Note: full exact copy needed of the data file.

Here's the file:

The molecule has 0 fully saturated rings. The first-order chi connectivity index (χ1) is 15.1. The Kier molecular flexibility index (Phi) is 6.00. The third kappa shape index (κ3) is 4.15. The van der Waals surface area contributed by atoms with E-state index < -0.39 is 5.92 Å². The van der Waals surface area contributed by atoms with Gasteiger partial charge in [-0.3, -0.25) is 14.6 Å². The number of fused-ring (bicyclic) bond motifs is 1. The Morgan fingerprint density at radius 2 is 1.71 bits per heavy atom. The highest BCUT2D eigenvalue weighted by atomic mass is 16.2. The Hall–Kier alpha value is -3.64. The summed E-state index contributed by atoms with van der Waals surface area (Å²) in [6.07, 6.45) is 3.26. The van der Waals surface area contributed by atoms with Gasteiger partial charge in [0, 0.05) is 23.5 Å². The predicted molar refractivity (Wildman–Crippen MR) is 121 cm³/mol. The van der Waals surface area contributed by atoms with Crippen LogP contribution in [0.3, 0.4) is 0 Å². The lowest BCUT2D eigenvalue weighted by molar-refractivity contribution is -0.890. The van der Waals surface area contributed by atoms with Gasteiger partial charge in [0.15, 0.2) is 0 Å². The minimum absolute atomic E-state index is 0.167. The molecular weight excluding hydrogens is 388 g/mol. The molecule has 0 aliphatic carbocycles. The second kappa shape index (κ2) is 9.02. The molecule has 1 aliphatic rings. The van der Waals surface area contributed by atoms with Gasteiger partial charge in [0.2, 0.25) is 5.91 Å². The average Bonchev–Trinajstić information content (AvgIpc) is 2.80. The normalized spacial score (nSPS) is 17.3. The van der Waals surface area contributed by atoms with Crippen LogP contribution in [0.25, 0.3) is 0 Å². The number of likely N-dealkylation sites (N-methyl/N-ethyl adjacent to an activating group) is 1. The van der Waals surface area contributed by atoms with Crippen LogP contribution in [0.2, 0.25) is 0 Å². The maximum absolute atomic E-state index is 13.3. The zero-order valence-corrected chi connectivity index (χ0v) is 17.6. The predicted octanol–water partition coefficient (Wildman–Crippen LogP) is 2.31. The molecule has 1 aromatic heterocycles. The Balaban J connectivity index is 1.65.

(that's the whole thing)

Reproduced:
The molecule has 0 fully saturated rings. The first-order chi connectivity index (χ1) is 15.1. The Kier molecular flexibility index (Phi) is 6.00. The third kappa shape index (κ3) is 4.15. The van der Waals surface area contributed by atoms with E-state index < -0.39 is 5.92 Å². The van der Waals surface area contributed by atoms with Gasteiger partial charge in [-0.3, -0.25) is 14.6 Å². The number of fused-ring (bicyclic) bond motifs is 1. The Morgan fingerprint density at radius 2 is 1.71 bits per heavy atom. The highest BCUT2D eigenvalue weighted by atomic mass is 16.2. The Hall–Kier alpha value is -3.64. The summed E-state index contributed by atoms with van der Waals surface area (Å²) in [6.07, 6.45) is 3.26. The van der Waals surface area contributed by atoms with Gasteiger partial charge in [0, 0.05) is 23.5 Å². The predicted molar refractivity (Wildman–Crippen MR) is 121 cm³/mol. The van der Waals surface area contributed by atoms with Crippen LogP contribution in [0.3, 0.4) is 0 Å². The lowest BCUT2D eigenvalue weighted by molar-refractivity contribution is -0.890. The van der Waals surface area contributed by atoms with Gasteiger partial charge in [0.15, 0.2) is 0 Å². The minimum absolute atomic E-state index is 0.167. The molecular weight excluding hydrogens is 388 g/mol. The molecule has 0 aliphatic carbocycles. The second kappa shape index (κ2) is 9.02. The molecule has 1 aliphatic rings. The van der Waals surface area contributed by atoms with Gasteiger partial charge in [0.2, 0.25) is 5.91 Å². The average Bonchev–Trinajstić information content (AvgIpc) is 2.80. The normalized spacial score (nSPS) is 17.3. The van der Waals surface area contributed by atoms with Crippen LogP contribution in [0.25, 0.3) is 0 Å². The number of likely N-dealkylation sites (N-methyl/N-ethyl adjacent to an activating group) is 1. The van der Waals surface area contributed by atoms with Crippen LogP contribution in [0.2, 0.25) is 0 Å². The maximum absolute atomic E-state index is 13.3. The zero-order valence-corrected chi connectivity index (χ0v) is 17.6. The predicted octanol–water partition coefficient (Wildman–Crippen LogP) is 2.31. The molecule has 1 aromatic heterocycles. The Balaban J connectivity index is 1.65.